Of course, both are important, as Wendy says: “you really cannot have one without the other.” The man in question might have written in full detail what his wishes were in such circumstances, and I would be the first to highlight the importance of putting your wishes in writing; people’s memories of conversations can differ, a conversation on its own is not enough. However, the paperwork on its own is not enough either, if you expect loved ones to understand and respect your wishes. As Wendy says, “the greatest gift you can give your children is to talk about the future and death.” A conversation is a two way thing, those speaking on your behalf and eventually left to settle your affairs should have a say in this too. You may not want a funeral, but should you not take into account what they might get out of a ‘good send-off’?
During our conversation we touched on the realities for people without family members to advocate on their behalf. Whilst there is no magic solution, we did agree that in these circumstances, writing down your wishes and ensuring they are available to any healthcare professional supporting you is just as – perhaps even more – vital.
It is of course no surprise that how to have a good death is increasingly on Wendy’s mind but I had not previously appreciated how strongly she felt about having the right to choose when we die. It is telling that the longest section in Wendy’s book, and the topic to which we kept returning when we spoke, is on assisted dying.
“The matter of quality of life is so individual; it always comes back to choice.” Wendy’s deal breakers, the things that for her make life worth living, are mainly physical: going for long walks, taking photographs, typing and of course her two daughters. She has already made it clear that she is not to be admitted to hospital under any circumstances, even if it risks shortening her life.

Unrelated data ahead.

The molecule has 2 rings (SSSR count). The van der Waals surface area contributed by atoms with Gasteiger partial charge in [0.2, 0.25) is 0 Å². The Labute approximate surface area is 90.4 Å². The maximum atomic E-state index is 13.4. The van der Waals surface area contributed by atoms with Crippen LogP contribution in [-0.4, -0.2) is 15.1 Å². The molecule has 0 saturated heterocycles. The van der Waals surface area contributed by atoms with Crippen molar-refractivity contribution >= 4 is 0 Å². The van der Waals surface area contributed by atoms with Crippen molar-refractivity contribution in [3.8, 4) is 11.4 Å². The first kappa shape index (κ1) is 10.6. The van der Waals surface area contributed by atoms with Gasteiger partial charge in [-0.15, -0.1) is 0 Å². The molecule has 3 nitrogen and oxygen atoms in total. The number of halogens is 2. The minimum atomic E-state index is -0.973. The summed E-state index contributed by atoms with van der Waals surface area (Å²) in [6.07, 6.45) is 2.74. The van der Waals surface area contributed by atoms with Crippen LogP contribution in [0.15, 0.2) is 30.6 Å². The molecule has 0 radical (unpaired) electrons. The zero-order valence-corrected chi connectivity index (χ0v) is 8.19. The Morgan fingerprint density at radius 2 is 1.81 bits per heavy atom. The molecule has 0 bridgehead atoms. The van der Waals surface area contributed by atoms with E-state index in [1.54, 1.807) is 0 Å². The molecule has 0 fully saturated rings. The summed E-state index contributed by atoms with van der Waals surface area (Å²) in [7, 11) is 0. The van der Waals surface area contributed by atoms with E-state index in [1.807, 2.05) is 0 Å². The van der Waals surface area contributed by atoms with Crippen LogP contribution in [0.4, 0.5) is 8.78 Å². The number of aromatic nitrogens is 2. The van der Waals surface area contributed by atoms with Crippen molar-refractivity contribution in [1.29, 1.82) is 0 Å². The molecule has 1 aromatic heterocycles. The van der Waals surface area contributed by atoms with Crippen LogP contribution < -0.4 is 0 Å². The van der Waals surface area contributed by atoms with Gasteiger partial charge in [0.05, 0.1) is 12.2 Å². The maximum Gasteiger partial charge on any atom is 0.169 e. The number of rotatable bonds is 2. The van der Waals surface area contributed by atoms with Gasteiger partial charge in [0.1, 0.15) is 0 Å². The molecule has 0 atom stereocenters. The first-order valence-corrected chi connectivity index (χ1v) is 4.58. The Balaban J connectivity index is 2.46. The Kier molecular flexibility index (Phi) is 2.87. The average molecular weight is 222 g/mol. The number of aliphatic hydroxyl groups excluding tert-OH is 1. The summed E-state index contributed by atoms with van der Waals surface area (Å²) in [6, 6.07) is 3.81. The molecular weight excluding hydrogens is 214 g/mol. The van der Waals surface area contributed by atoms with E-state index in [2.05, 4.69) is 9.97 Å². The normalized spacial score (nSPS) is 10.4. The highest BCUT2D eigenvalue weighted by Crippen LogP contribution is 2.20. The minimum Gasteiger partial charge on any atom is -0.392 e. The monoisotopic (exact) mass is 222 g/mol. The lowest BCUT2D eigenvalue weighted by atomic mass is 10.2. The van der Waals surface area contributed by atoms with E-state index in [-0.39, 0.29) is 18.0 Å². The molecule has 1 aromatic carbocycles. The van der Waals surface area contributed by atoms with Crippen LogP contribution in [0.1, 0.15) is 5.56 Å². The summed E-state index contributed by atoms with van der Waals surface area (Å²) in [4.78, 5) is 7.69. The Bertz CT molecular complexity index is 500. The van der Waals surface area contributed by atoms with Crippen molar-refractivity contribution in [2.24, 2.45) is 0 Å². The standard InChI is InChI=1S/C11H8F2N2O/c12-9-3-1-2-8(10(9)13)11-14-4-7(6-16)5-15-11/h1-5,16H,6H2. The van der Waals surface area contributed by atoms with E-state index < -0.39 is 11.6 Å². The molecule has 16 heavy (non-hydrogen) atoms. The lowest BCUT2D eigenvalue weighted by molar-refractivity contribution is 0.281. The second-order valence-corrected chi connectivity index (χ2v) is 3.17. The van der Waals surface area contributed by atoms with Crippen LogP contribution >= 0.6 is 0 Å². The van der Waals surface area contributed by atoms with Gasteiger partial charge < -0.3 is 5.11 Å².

Wendy and Anna present a thorough scrutiny of the varying attitudes, laws and options available to people in different countries regarding assisted dying and it is difficult to argue with Wendy’s position that ultimately it should come down to personal choice. It also seems obvious that we should be listening very closely to those people living with a life limiting diagnosis; death is far more real to them than to those of us for whom it is an abstract event that will happen at some unknown time in the hopefully far distant future.
There is so much more in Wendy’s book that I want to explore further… about identity: are we the same person when we are deemed to have lost capacity through a condition like dementia, in other words should the choices we make prior to losing capacity take priority over anything we may indicate to be our wish subsequently? About control and choice: we want control over, and choice in, our lives, but how far can that go: we can’t control whether or not we die but should it be acceptable for people with a terminal diagnosis to choose and control when, with medical support?
Lots to mull over. One Last Thing is an informative, at times heartbreaking yet hopeful read, and a book I shall be returning to for top-ups of Wendy’s clarity, wisdom and honesty.
One Last Thing is available from:
The Book Room https://thebookroom.uk/product/one-last-thing/
Plus other book stores.
And the ‘great resource’ Wendy mentions (thanks Wendy!): My Future Care Handbook can be purchased here: